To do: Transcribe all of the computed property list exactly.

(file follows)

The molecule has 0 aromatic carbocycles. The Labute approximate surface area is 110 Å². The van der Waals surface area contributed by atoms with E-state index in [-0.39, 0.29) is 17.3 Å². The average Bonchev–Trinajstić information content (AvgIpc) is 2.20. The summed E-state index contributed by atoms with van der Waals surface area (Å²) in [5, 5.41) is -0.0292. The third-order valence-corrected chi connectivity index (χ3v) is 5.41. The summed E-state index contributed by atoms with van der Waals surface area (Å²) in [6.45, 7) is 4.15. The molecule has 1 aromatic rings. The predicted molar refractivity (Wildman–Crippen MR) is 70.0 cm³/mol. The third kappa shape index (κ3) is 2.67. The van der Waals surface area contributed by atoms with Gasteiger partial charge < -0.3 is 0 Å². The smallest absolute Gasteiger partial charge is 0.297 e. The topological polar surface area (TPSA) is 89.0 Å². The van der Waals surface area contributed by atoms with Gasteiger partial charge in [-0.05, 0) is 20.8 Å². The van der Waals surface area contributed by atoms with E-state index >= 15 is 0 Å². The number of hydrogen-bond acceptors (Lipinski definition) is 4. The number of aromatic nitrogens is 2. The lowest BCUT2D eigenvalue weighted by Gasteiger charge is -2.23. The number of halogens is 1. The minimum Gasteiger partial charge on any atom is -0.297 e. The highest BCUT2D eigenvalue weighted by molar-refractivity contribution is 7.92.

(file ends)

The molecule has 0 aromatic carbocycles. The Labute approximate surface area is 110 Å². The van der Waals surface area contributed by atoms with E-state index in [-0.39, 0.29) is 17.3 Å². The average Bonchev–Trinajstić information content (AvgIpc) is 2.20. The summed E-state index contributed by atoms with van der Waals surface area (Å²) in [5, 5.41) is -0.0292. The third-order valence-corrected chi connectivity index (χ3v) is 5.41. The summed E-state index contributed by atoms with van der Waals surface area (Å²) in [6.45, 7) is 4.15. The molecule has 1 aromatic rings. The predicted molar refractivity (Wildman–Crippen MR) is 70.0 cm³/mol. The third kappa shape index (κ3) is 2.67. The van der Waals surface area contributed by atoms with Gasteiger partial charge < -0.3 is 0 Å². The smallest absolute Gasteiger partial charge is 0.297 e. The topological polar surface area (TPSA) is 89.0 Å². The van der Waals surface area contributed by atoms with Gasteiger partial charge in [-0.05, 0) is 20.8 Å². The van der Waals surface area contributed by atoms with E-state index >= 15 is 0 Å². The number of hydrogen-bond acceptors (Lipinski definition) is 4. The number of aromatic nitrogens is 2. The lowest BCUT2D eigenvalue weighted by Gasteiger charge is -2.23. The number of halogens is 1. The minimum Gasteiger partial charge on any atom is -0.297 e. The highest BCUT2D eigenvalue weighted by molar-refractivity contribution is 7.92.